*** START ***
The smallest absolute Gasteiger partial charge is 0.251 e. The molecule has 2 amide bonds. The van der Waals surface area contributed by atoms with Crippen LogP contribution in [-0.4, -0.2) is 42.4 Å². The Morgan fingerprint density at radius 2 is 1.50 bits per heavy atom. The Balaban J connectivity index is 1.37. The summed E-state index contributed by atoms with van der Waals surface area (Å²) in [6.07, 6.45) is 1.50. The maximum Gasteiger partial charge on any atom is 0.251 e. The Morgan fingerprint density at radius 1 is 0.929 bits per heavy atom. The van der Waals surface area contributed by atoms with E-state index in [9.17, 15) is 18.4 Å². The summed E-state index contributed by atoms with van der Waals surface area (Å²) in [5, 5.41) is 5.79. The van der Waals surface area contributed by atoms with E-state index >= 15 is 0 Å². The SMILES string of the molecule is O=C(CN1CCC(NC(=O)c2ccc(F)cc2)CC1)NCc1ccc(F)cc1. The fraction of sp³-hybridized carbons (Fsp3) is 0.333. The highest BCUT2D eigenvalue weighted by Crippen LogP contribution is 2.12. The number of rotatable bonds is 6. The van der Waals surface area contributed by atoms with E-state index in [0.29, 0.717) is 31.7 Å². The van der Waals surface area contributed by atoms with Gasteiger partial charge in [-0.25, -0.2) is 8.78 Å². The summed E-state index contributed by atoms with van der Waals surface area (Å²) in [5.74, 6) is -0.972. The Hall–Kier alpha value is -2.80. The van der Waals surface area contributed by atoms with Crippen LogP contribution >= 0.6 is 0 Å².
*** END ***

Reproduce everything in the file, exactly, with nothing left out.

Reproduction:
The smallest absolute Gasteiger partial charge is 0.251 e. The molecule has 2 amide bonds. The van der Waals surface area contributed by atoms with Crippen LogP contribution in [-0.4, -0.2) is 42.4 Å². The Morgan fingerprint density at radius 2 is 1.50 bits per heavy atom. The Balaban J connectivity index is 1.37. The summed E-state index contributed by atoms with van der Waals surface area (Å²) in [6.07, 6.45) is 1.50. The maximum Gasteiger partial charge on any atom is 0.251 e. The Morgan fingerprint density at radius 1 is 0.929 bits per heavy atom. The van der Waals surface area contributed by atoms with E-state index in [9.17, 15) is 18.4 Å². The summed E-state index contributed by atoms with van der Waals surface area (Å²) in [5, 5.41) is 5.79. The van der Waals surface area contributed by atoms with E-state index >= 15 is 0 Å². The SMILES string of the molecule is O=C(CN1CCC(NC(=O)c2ccc(F)cc2)CC1)NCc1ccc(F)cc1. The fraction of sp³-hybridized carbons (Fsp3) is 0.333. The highest BCUT2D eigenvalue weighted by Crippen LogP contribution is 2.12. The number of rotatable bonds is 6. The van der Waals surface area contributed by atoms with E-state index in [0.29, 0.717) is 31.7 Å². The van der Waals surface area contributed by atoms with Gasteiger partial charge in [-0.25, -0.2) is 8.78 Å². The summed E-state index contributed by atoms with van der Waals surface area (Å²) in [5.74, 6) is -0.972. The Hall–Kier alpha value is -2.80. The van der Waals surface area contributed by atoms with Crippen LogP contribution >= 0.6 is 0 Å².